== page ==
Born: January 17, 1970
Date of Birth: January 17, 1970
Born in Moscow, it wasn't until Russian-American animator, director, and producer Genndy Tartakovsky moved to the United States that he would set the foundations for his distinct animation style.
Fearful of the effects that anti-Semitism would have on their children, when Genndy was seven, Tartakovksky's parents first moved the family to Italy, before finally choosing to settle in the United States. They first lived in Ohio, then moved to Chicago, where Genndy developed a love for comic books.
As a young man, Tartakovsky enrolled in an advertising class in an effort to become a businessman as per his family's wishes. However, because he registered late, Genndy was instead placed in an animation class.
This class would influence Tartakovsky to first study film at Columbia College Chicago before making a move to Los Angeles to take up animation at the California Institute of the Arts. It was at CalArts that Tartakovsky animated and directed the short film Dexter's Laboratory. Genndy modeled this student film about a boy genius scientist with an annoying older sister after his relationship with his older brother. Little did Tartakovsky know that this rough draft would eventually develop into one of the trademark achievements of his animation career.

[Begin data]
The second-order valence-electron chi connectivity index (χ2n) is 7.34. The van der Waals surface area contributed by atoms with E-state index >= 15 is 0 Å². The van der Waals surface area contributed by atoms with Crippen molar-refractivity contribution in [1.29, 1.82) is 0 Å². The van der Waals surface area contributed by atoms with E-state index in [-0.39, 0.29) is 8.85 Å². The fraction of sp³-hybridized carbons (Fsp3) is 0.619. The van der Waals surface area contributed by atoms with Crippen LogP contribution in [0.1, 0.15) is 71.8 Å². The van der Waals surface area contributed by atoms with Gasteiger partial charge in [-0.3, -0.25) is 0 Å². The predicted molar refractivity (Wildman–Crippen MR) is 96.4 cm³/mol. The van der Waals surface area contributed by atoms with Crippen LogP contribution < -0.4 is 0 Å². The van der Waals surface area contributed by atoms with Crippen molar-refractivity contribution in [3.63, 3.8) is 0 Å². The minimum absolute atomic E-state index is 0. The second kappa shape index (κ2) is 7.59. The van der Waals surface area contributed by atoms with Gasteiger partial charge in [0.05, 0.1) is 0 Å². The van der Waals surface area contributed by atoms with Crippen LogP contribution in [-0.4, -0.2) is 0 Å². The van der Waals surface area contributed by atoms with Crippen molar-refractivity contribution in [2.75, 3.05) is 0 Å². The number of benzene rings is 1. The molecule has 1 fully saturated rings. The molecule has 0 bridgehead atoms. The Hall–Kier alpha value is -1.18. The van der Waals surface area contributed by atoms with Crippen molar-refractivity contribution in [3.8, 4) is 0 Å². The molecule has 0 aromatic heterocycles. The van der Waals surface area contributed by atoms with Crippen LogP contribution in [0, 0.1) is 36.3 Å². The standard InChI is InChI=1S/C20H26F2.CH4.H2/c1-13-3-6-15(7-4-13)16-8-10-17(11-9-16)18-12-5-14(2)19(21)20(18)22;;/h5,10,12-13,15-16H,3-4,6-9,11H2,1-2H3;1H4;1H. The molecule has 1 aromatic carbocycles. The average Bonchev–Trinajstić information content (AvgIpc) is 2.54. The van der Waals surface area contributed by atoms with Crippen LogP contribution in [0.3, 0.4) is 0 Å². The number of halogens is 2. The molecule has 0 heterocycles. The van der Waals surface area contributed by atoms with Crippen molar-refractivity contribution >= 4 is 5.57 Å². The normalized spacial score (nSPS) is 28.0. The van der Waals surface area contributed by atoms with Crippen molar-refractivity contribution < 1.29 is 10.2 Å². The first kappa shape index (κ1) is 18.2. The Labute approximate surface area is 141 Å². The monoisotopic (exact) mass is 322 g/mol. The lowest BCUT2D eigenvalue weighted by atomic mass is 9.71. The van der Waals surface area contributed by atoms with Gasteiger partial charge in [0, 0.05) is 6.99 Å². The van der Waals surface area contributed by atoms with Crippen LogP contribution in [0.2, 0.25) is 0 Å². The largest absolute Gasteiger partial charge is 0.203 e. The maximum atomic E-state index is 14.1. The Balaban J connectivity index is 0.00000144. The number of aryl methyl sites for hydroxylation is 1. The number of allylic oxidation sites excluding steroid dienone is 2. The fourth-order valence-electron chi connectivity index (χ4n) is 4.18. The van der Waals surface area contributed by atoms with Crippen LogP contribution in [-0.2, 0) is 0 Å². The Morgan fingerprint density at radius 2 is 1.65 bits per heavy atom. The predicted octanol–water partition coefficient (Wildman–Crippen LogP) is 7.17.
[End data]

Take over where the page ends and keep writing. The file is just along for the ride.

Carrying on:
The friends that Tartakovsky made at CalArts proved to be quite rewarding as well. Fellow animator Craig McCracken was hired as an art director at Hanna-Barbera: a renowned cartoon studio which had dominated the American animation market for nearly three decades. It would be McCracken who would recommend Hanna-Barbera hire Tartakovsky along with the Nickelodeon series My Life as a Teenage Robot creator Rob Renzetti and Dexter's Laboratory collaborator Paul Ruddish. Working together in a cramped trailer on the studio lot, it was here that Tartakovsky would see his CalArts student film Dexter's Laboratory grow into a sucessful TV series.
Later producing The Powerpuff Girls and then directing The Powerpuff Girls Movie for television, Tartakovsky found his productions nominated for award after award at the 2004 Emmys. That night Genndy walked away with two awards for his work on Samurai Jack and Star Wars: Clone Wars. But this was not the end of Tartakovsky's success, as in 2005 he wound up winning another Emmy award for his direction of the Star Wars: Clone Wars micro-series.
Since then, Tartakovsky has worked on various feature film story boards, including Iron Man 2, and made his feature film directorial debut on the 3D-computer animated film Hotel Transylvania. His second film with be an updated version of the Popeye cartoons from the 1930s and '40s.